Stem cells harvested from dead Ronald Reagan used to help cure left-leaning liberal nazi homosexual aids patient! Operation to be performed on the steps of the Washington Monument...

...by a doctor who NEVER says "Merry Christmas."
posted by PlusDistance at 9:16 AM on December 14, 2010 [7 favorites]


The religious right isn't opposed to stem cell research -- in fact, they promote the kind of research described in the story as an alternative to embryonic stem cell research.

The people opposed to this research are not known for making fine distinctions (among things that actually exist, I mean).
posted by DU at 9:17 AM on December 14, 2010 [3 favorites]


Unless you're talking about the fringe whackos who might simply be opposed to curing AIDS in general.

Are these the same fringe whackos who were up in arms about vaccinating girls against HPV, e.g. the Texas Senate?
posted by 0xFCAF at 10:28 AM on December 14, 2010


"Are these the same fringe whackos who were up in arms about vaccinating girls against HPV, e.g. the Texas Senate?"
Unknown, but I'm pretty sure they're not.
posted by BurntHombre at 10:32 AM on December 14, 2010


It suggests that the patient has a fairly common HLA type. Most people are not so fortunate.

Huh? :)

Most people belong to rare HLA groups, like unhappy families, they're all different.
posted by atrazine at 11:00 AM on December 14, 2010


So, he had HIV, and now he doesn't have HIV?

That is a fucking miracle! I was born in '83, I don't remember a world without AIDS in it, and honestly with so much money to be made in lifetime long treatment plans, I never expected a proper cure to be developed.

This is amazing. I finished my Christmas shopping last night, but if none of it was done this morning, I think I would give the whole budget to helping fund the cure for HIV.

Wow.
posted by paisley henosis at 11:27 AM on December 14, 2010 [1 favorite]


It suggests that the patient has a fairly common HLA type. Most people are not so fortunate.

Huh? :)


No, that makes sense. Suppose there are 6,000,000,1000 people on the planet, and 3 billion types of HLA. For every type of HLA, there are only two people on the planet who have it. Except for the most common type of HLA, which 1001 people have.
posted by foursentences at 12:08 PM on December 14, 2010 [1 favorite]


Stem cells harvested from dead Ronald Reagan used to help cure left-leaning liberal nazi homosexual aids patient! Operation to be performed on the steps of the Washington Monument...

Psst. Fizz. How about we do it on the steps of the Lincoln Memorial? The Washington Monument doesn't have steps, at least not outside.

posted by jocelmeow at 12:31 PM on December 14, 2010 [2 favorites]


"They have now published a follow-up report in the journal Blood"
Med journals have simple, direct titles that are so awesome sounding.

Seriously this is wonderful exciting news. Many of the major cancer centers are expanding hematology areas to met the current demand. MD Anderson is performing over 600 SCTs a year now.

It is amazing and encouraging what he survived to this point. I'm rather overjoyed to read this!
posted by dog food sugar at 12:43 PM on December 14, 2010


It suggests that the patient has a fairly common HLA type. Most people are not so fortunate.

Huh? :)

No idea, but it's worth mentioning that it's notoriously difficult to find compatible marrow donor/recipient pairs. It's not remotely as simple as a blood transfusion, and a lot of leukemia patients are unable to be treated this way, because no compatible donor could be found.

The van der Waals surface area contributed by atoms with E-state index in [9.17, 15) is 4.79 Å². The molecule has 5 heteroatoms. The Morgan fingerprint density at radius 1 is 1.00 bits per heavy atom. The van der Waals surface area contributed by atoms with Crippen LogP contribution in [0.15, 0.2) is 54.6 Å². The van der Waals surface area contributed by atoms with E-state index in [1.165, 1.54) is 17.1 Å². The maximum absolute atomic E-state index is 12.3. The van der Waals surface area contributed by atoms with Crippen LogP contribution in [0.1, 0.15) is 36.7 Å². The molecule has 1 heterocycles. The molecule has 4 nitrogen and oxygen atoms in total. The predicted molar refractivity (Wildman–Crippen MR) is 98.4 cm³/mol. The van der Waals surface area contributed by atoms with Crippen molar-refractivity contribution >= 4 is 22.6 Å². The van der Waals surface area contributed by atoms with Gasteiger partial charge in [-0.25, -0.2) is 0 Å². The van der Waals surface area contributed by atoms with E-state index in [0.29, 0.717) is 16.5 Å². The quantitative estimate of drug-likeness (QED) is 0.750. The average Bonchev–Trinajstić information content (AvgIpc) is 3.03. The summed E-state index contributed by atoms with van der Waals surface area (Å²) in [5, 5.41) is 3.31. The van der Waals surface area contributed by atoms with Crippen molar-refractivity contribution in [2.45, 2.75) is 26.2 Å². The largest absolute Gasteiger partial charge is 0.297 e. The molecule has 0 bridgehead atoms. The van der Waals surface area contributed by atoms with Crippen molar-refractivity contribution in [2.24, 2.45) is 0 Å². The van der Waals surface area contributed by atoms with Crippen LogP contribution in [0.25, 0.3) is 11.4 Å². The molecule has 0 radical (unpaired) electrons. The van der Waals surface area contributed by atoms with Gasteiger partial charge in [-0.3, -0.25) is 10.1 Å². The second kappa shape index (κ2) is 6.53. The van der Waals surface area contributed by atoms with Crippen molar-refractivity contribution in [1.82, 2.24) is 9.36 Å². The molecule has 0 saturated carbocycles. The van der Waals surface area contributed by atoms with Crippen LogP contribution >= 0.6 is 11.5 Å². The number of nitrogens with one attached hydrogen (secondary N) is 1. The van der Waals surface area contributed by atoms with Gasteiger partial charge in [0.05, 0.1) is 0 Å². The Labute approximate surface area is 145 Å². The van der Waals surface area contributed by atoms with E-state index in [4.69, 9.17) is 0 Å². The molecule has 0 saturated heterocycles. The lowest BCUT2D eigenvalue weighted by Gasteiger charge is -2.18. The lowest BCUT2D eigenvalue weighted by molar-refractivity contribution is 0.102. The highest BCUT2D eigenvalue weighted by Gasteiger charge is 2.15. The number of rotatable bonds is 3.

Yep. That's it. Schmod has it. It can be hard to find compatible stem cell donors. Gratuitious link to some HLA information So can you imagine finding a donor who is both perfectly matched AND HIV resistant? This is not going t be a common therapy, but hopefully it will lead to bigger and better things.
posted by SLC Mom at 2:22 PM on December 14, 2010


As much as I want to start going apeshit with joy and wonder about this, the pessimist in me want to go apeshit with other explanations. For instance, his treatment for leukemia (a cancer of the white blood cells) basically involved the complete and total tear down of his immune system, the very system that HIV infects. His immune system was then built back up through massive stem cell transplants. As the article notes there is the possibility of HIV surviving in the longer lived cells that were not destroyed during the leukemia therapy, although, 3 years out this seems unlikely.

The article doesn't mention specifically which HIV tests they're using, but, from what is written, it looks like all of them. The only really important ones in this case are the antibody tests (viral load testing being somewhat moot in this situation). While antibody test, particularly modern HIV antibody tests, are super duper good at catching the slightest whiff of HIV infection (wikipedia cites 99.7% sensitivity, 98.5% specificity), they can still miss incredibly low levels of infection. If this guy (who I hesitantly want to call "Lucky") does have minute levels of HIV still hanging out buried in his system then it's possible he could still re-develop AIDS in the future.

So, worst case scenario, this Lucky's HIV infection has been knocked down to sub-square one levels. Best case scenario, we cured AIDS, even if the cure is the equivalent of having your immune system scraped out, sandblasted down, and then replaced with someone else's cells.
posted by Panjandrum at 5:57 PM on December 14, 2010 [2 favorites]


Maybe in the future doctors could create custom bone marrow from your own stem cells that have been genetically modified to carry the "immune to HIV" gene. Right now, you need to find a donor who is 1) an exact match and 2) carries that gene.
posted by delmoi at 11:50 PM on December 14, 2010


I think the question that SLC Mom objected to is trying to ask about this. I read it as, "Suppose you didn't have leukemia. Would you have gone through this treatment to cure your HIV?" Which is actually a damn good question. The treatment was brutal - chemo, 38 months of immunosuppressive drugs, colon biopsies, temporary blindness, lasting neurological changes. This is a long way from being a "cure" (in the general sense) but still an exciting development.
posted by zanni at 1:03 AM on December 15, 2010 [1 favorite]